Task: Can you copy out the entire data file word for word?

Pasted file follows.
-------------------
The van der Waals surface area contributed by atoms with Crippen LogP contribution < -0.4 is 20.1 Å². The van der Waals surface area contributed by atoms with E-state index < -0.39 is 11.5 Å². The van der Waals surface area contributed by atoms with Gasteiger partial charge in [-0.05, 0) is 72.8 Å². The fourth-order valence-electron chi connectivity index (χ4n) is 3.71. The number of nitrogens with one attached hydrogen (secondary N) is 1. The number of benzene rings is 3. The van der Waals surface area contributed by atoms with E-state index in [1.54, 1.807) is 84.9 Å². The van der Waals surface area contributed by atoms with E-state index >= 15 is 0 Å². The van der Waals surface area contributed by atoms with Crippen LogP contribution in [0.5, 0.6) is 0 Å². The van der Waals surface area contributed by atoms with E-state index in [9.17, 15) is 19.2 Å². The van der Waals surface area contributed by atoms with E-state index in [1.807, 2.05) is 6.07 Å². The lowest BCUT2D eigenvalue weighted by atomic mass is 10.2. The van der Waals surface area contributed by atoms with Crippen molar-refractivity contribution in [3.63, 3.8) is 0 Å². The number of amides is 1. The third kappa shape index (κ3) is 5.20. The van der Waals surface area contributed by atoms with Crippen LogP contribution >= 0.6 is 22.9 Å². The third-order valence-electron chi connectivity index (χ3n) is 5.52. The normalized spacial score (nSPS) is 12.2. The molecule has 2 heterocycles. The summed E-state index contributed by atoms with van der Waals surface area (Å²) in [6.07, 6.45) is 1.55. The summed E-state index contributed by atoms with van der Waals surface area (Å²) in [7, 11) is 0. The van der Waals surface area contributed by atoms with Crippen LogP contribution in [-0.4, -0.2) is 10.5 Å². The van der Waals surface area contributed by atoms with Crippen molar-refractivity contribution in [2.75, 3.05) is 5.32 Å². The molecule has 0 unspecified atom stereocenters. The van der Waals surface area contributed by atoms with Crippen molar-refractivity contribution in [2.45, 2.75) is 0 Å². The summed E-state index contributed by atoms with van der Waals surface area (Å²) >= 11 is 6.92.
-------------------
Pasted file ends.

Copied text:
The van der Waals surface area contributed by atoms with Crippen LogP contribution < -0.4 is 20.1 Å². The van der Waals surface area contributed by atoms with E-state index < -0.39 is 11.5 Å². The van der Waals surface area contributed by atoms with Gasteiger partial charge in [-0.05, 0) is 72.8 Å². The fourth-order valence-electron chi connectivity index (χ4n) is 3.71. The number of nitrogens with one attached hydrogen (secondary N) is 1. The number of benzene rings is 3. The van der Waals surface area contributed by atoms with E-state index in [1.54, 1.807) is 84.9 Å². The van der Waals surface area contributed by atoms with E-state index >= 15 is 0 Å². The van der Waals surface area contributed by atoms with Crippen LogP contribution in [0.5, 0.6) is 0 Å². The van der Waals surface area contributed by atoms with E-state index in [9.17, 15) is 19.2 Å². The van der Waals surface area contributed by atoms with E-state index in [1.807, 2.05) is 6.07 Å². The lowest BCUT2D eigenvalue weighted by atomic mass is 10.2. The van der Waals surface area contributed by atoms with Crippen molar-refractivity contribution in [3.63, 3.8) is 0 Å². The number of amides is 1. The third kappa shape index (κ3) is 5.20. The van der Waals surface area contributed by atoms with Crippen LogP contribution >= 0.6 is 22.9 Å². The third-order valence-electron chi connectivity index (χ3n) is 5.52. The normalized spacial score (nSPS) is 12.2. The molecule has 2 heterocycles. The summed E-state index contributed by atoms with van der Waals surface area (Å²) in [6.07, 6.45) is 1.55. The summed E-state index contributed by atoms with van der Waals surface area (Å²) in [7, 11) is 0. The van der Waals surface area contributed by atoms with Crippen LogP contribution in [-0.4, -0.2) is 10.5 Å². The van der Waals surface area contributed by atoms with Crippen molar-refractivity contribution in [2.75, 3.05) is 5.32 Å². The molecule has 0 unspecified atom stereocenters. The van der Waals surface area contributed by atoms with Crippen molar-refractivity contribution in [2.45, 2.75) is 0 Å². The summed E-state index contributed by atoms with van der Waals surface area (Å²) >= 11 is 6.92.